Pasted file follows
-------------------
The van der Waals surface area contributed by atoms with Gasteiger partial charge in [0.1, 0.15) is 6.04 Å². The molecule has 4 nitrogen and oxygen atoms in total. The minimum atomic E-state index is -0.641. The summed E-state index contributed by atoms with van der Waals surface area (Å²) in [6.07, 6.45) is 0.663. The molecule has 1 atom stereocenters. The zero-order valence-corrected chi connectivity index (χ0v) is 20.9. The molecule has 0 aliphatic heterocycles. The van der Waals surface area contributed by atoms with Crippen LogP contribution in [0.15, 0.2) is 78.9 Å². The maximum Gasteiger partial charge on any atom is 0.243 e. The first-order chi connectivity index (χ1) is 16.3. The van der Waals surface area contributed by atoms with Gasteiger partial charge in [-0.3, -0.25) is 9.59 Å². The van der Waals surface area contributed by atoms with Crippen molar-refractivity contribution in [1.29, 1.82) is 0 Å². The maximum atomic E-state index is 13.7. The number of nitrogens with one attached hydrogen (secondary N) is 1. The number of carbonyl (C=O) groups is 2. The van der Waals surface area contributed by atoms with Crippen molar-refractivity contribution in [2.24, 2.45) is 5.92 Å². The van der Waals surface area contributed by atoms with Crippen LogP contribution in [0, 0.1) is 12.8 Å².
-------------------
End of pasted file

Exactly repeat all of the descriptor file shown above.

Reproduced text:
The van der Waals surface area contributed by atoms with Gasteiger partial charge in [0.1, 0.15) is 6.04 Å². The molecule has 4 nitrogen and oxygen atoms in total. The minimum atomic E-state index is -0.641. The summed E-state index contributed by atoms with van der Waals surface area (Å²) in [6.07, 6.45) is 0.663. The molecule has 1 atom stereocenters. The zero-order valence-corrected chi connectivity index (χ0v) is 20.9. The molecule has 0 aliphatic heterocycles. The van der Waals surface area contributed by atoms with Crippen LogP contribution in [0.15, 0.2) is 78.9 Å². The maximum Gasteiger partial charge on any atom is 0.243 e. The first-order chi connectivity index (χ1) is 16.3. The van der Waals surface area contributed by atoms with Gasteiger partial charge in [-0.3, -0.25) is 9.59 Å². The van der Waals surface area contributed by atoms with Crippen molar-refractivity contribution in [1.29, 1.82) is 0 Å². The maximum atomic E-state index is 13.7. The number of nitrogens with one attached hydrogen (secondary N) is 1. The number of carbonyl (C=O) groups is 2. The van der Waals surface area contributed by atoms with Crippen molar-refractivity contribution in [2.24, 2.45) is 5.92 Å². The van der Waals surface area contributed by atoms with Crippen LogP contribution in [0, 0.1) is 12.8 Å².